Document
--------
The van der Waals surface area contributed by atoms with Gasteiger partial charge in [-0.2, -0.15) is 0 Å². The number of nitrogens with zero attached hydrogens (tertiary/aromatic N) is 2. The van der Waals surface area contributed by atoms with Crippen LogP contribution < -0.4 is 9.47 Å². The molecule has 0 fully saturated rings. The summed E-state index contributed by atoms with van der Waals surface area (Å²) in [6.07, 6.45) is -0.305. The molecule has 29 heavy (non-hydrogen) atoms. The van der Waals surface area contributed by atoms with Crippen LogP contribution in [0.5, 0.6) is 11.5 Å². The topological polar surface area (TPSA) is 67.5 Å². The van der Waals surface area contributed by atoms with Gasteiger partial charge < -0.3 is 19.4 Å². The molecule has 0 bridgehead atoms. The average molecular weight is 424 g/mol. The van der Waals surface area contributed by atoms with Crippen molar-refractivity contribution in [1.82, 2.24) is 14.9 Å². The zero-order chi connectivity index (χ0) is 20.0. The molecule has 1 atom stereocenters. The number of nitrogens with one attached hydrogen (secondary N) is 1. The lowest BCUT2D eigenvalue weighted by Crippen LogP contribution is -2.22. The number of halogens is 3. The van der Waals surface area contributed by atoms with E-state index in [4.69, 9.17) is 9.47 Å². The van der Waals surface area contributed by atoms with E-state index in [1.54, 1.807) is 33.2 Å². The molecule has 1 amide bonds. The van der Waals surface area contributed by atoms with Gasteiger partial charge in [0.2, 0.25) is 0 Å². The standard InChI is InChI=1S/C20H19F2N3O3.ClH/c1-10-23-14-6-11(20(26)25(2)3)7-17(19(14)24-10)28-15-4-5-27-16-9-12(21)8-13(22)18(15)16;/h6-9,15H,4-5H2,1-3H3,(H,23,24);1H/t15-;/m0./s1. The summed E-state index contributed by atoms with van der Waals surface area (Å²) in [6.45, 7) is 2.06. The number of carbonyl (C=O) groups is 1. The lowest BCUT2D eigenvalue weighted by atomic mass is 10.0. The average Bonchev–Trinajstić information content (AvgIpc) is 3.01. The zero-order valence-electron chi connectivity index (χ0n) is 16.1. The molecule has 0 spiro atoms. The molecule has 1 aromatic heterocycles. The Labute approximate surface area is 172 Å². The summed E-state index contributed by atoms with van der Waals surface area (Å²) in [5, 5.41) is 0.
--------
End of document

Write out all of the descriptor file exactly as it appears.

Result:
The van der Waals surface area contributed by atoms with Gasteiger partial charge in [-0.2, -0.15) is 0 Å². The number of nitrogens with zero attached hydrogens (tertiary/aromatic N) is 2. The van der Waals surface area contributed by atoms with Crippen LogP contribution < -0.4 is 9.47 Å². The molecule has 0 fully saturated rings. The summed E-state index contributed by atoms with van der Waals surface area (Å²) in [6.07, 6.45) is -0.305. The molecule has 29 heavy (non-hydrogen) atoms. The van der Waals surface area contributed by atoms with Crippen LogP contribution in [0.5, 0.6) is 11.5 Å². The topological polar surface area (TPSA) is 67.5 Å². The van der Waals surface area contributed by atoms with Gasteiger partial charge < -0.3 is 19.4 Å². The molecule has 0 bridgehead atoms. The average molecular weight is 424 g/mol. The van der Waals surface area contributed by atoms with Crippen molar-refractivity contribution in [1.82, 2.24) is 14.9 Å². The zero-order chi connectivity index (χ0) is 20.0. The molecule has 1 atom stereocenters. The number of nitrogens with one attached hydrogen (secondary N) is 1. The lowest BCUT2D eigenvalue weighted by Crippen LogP contribution is -2.22. The number of halogens is 3. The van der Waals surface area contributed by atoms with E-state index in [4.69, 9.17) is 9.47 Å². The van der Waals surface area contributed by atoms with E-state index in [1.54, 1.807) is 33.2 Å². The molecule has 1 amide bonds. The van der Waals surface area contributed by atoms with Gasteiger partial charge in [0.2, 0.25) is 0 Å². The standard InChI is InChI=1S/C20H19F2N3O3.ClH/c1-10-23-14-6-11(20(26)25(2)3)7-17(19(14)24-10)28-15-4-5-27-16-9-12(21)8-13(22)18(15)16;/h6-9,15H,4-5H2,1-3H3,(H,23,24);1H/t15-;/m0./s1. The summed E-state index contributed by atoms with van der Waals surface area (Å²) in [6.45, 7) is 2.06. The number of carbonyl (C=O) groups is 1. The lowest BCUT2D eigenvalue weighted by atomic mass is 10.0. The average Bonchev–Trinajstić information content (AvgIpc) is 3.01. The zero-order valence-electron chi connectivity index (χ0n) is 16.1. The molecule has 0 spiro atoms. The molecule has 1 aromatic heterocycles. The Labute approximate surface area is 172 Å². The summed E-state index contributed by atoms with van der Waals surface area (Å²) in [5, 5.41) is 0.